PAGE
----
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Crowd’s treatment of Ugenti-Rita heightens Senate discord

Sen. Michelle Ugenti-Rita, R-Scottsdale, angrily speaks during the vote of her bill to trim the Permanent Early Voting List while Sen. Kelly Townsend, R-Mesa, who voted against the measure, killing it, listens. SCREEN CAPTURE ARIZONA LEGISLATURE

Sen. Michelle Ugenti-Rita, R-Scottsdale, angrily speaks April 22, 2021, during the vote of her bill to trim the Permanent Early Voting List while Sen. Kelly Townsend, R-Mesa, who voted against the measure, killing it, listens. SCREEN CAPTURE ARIZONA LEGISLATURE

The unfriendly crowd Sen. Michelle Ugenti-Rita encountered at a Trump rally July 24 may prove problematic for her secretary of state run, but what happened after may complicate the 2022 legislative session.  

After leaving the stage, Ugenti-Rita ran into a teenage provocateur working for a right-wing website whose approach of journalism consists of yelling at elected officials and bureaucrats he dislikes. She answered his first question – she blocked some of Sen. Kelly Townsend’s election bills because they were “bad” — and tried to walk away as the man yelled more questions after her. 

Ugenti-Rita eventually told event security the man was harassing her, at which point they asked him to leave. Townsend encouraged him to return. 

“This shows (Townsend’s) erratic emotional behavior & sick personal vendetta against me and others masked as caring about election integrity,” Ugenti-Rita tweeted. “If she isn’t stopped someone is going to get hurt.”  

Her message continued as a direct appeal to Senate President Karen Fann: “This is the 2nd Senate member (Townsend) has encouraged violence against and you continue to ignore the situation. You must deal with her behavior immediately for the safety of the public, staff and members.”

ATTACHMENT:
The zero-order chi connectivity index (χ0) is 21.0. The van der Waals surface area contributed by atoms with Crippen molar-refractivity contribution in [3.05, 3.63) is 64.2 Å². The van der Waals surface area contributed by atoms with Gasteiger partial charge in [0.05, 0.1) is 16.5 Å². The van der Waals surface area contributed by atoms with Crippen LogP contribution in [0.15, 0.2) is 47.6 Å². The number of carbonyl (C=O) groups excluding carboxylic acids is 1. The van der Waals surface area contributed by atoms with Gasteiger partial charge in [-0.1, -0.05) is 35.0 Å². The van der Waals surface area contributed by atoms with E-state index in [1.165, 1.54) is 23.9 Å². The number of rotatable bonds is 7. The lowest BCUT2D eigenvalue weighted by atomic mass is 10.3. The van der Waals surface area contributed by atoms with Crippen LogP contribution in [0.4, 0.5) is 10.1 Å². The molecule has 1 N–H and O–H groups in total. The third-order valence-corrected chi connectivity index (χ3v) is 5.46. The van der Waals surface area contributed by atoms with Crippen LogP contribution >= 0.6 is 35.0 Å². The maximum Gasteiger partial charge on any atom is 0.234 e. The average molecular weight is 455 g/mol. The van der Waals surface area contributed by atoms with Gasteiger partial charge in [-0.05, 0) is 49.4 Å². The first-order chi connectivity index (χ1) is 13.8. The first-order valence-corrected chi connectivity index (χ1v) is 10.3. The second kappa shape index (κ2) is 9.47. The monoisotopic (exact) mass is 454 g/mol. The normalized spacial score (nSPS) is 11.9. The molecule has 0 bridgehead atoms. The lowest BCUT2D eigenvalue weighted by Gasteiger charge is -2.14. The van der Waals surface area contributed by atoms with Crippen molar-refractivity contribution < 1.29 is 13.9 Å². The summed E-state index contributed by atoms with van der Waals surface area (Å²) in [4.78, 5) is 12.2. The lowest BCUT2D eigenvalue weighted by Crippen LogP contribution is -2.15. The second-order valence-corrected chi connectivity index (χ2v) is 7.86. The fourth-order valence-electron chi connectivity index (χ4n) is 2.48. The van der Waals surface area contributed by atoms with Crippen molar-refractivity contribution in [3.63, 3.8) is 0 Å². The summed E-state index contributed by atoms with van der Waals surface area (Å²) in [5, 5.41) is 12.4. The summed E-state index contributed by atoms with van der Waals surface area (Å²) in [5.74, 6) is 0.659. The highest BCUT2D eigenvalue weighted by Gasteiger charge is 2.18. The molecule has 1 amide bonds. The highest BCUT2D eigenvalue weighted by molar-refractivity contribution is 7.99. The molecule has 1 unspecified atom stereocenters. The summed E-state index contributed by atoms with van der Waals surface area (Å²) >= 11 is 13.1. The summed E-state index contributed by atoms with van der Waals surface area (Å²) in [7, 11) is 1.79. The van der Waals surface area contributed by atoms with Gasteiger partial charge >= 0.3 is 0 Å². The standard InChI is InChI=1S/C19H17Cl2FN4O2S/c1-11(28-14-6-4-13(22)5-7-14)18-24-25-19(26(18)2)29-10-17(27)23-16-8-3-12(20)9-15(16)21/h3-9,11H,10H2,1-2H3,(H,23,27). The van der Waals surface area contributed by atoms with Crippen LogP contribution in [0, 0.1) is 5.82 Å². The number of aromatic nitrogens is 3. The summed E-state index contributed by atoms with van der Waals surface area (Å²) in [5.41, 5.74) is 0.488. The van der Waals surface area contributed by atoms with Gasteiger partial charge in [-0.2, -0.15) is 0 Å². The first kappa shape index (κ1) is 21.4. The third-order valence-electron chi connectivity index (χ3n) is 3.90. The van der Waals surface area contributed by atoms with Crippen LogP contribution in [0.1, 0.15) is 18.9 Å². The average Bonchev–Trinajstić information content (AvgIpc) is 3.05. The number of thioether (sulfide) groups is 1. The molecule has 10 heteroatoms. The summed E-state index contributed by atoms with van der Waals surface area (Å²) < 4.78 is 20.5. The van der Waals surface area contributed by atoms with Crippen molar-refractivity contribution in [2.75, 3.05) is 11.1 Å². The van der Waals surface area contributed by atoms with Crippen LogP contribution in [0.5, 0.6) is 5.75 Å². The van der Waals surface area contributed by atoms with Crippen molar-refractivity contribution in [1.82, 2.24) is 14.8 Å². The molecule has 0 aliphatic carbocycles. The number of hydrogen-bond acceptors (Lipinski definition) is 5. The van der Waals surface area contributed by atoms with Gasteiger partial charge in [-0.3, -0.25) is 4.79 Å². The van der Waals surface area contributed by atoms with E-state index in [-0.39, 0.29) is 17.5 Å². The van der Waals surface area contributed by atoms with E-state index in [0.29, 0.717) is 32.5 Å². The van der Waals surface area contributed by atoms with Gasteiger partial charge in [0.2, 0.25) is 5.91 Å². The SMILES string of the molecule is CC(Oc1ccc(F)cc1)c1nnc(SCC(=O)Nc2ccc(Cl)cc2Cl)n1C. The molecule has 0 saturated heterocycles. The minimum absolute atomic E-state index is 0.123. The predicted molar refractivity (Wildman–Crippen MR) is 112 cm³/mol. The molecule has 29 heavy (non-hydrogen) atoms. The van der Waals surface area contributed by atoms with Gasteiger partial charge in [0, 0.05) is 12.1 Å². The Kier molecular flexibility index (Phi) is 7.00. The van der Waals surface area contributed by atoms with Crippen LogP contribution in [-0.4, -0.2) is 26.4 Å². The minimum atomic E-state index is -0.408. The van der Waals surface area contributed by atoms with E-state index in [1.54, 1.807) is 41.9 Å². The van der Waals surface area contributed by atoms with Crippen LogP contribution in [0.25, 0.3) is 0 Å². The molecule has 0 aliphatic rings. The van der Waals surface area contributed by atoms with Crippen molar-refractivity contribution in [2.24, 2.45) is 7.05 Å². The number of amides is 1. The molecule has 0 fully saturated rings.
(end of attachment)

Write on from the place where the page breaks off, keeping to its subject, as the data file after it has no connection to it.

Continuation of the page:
Simmering tensions between Townsend and Ugenti-Rita have already killed multiple bills supported by the remainder of their caucuses. Townsend insists it won’t happen next year – but she also wants Ugenti-Rita to resign.  

“I don’t care how well she’s done with election issues, or for how long she’s done it or how well she’s done it,” Townsend said. “If she is abusive in her position of power, then she needs to resign. We’ll find somebody that respects the community enough to not do that to them.” 

Conflict within the caucus isn’t limited to the pair of senators. Senate Republicans can’t afford to lose a single vote on any legislation that Democrats won’t support, and leaders have continued to alienate Sen. Paul Boyer, the Glendale Republican most likely to balk on some issues – particularly the Senate’s ongoing audit of 2020 election results. 

This week alone, Senate President Karen Fann, R-Prescott, went on a conservative talk show to complain that Boyer went “over to the dark side” and someone moved Boyer’s desk on the Senate floor to the Democratic side of the aisle. The desk-mover could be Senate Majority Whip Sonny Borrelli, who’s in charge of seating charts, but he didn’t return inquiries from Boyer or the Arizona Capitol Times. Fann and Ugenti-Rita also did not return phone calls.  

Longtime lobbyist Chuck Coughlin speculated that problems in the Senate Republican caucus may result in Fann’s ouster, or even a power-sharing agreement with Senate Democrats.